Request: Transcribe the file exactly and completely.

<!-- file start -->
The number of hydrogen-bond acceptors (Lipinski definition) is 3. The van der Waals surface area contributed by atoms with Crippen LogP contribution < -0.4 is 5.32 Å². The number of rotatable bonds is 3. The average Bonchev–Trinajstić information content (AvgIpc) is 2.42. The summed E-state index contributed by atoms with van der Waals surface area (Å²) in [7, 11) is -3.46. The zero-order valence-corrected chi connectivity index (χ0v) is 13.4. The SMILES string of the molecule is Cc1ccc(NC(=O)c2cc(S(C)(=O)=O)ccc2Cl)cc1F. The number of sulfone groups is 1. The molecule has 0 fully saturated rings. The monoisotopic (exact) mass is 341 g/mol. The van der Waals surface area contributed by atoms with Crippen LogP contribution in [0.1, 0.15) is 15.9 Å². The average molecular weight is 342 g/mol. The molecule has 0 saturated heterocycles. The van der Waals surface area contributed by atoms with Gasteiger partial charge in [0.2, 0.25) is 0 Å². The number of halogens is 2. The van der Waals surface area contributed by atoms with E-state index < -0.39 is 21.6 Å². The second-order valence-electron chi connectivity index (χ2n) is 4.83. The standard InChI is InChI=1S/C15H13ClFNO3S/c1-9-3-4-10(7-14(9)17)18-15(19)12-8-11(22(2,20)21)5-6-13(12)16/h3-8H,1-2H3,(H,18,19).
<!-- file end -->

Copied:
The number of hydrogen-bond acceptors (Lipinski definition) is 3. The van der Waals surface area contributed by atoms with Crippen LogP contribution < -0.4 is 5.32 Å². The number of rotatable bonds is 3. The average Bonchev–Trinajstić information content (AvgIpc) is 2.42. The summed E-state index contributed by atoms with van der Waals surface area (Å²) in [7, 11) is -3.46. The zero-order valence-corrected chi connectivity index (χ0v) is 13.4. The SMILES string of the molecule is Cc1ccc(NC(=O)c2cc(S(C)(=O)=O)ccc2Cl)cc1F. The number of sulfone groups is 1. The molecule has 0 fully saturated rings. The monoisotopic (exact) mass is 341 g/mol. The van der Waals surface area contributed by atoms with Crippen LogP contribution in [0.1, 0.15) is 15.9 Å². The average molecular weight is 342 g/mol. The molecule has 0 saturated heterocycles. The van der Waals surface area contributed by atoms with Gasteiger partial charge in [0.2, 0.25) is 0 Å². The number of halogens is 2. The van der Waals surface area contributed by atoms with E-state index < -0.39 is 21.6 Å². The second-order valence-electron chi connectivity index (χ2n) is 4.83. The standard InChI is InChI=1S/C15H13ClFNO3S/c1-9-3-4-10(7-14(9)17)18-15(19)12-8-11(22(2,20)21)5-6-13(12)16/h3-8H,1-2H3,(H,18,19).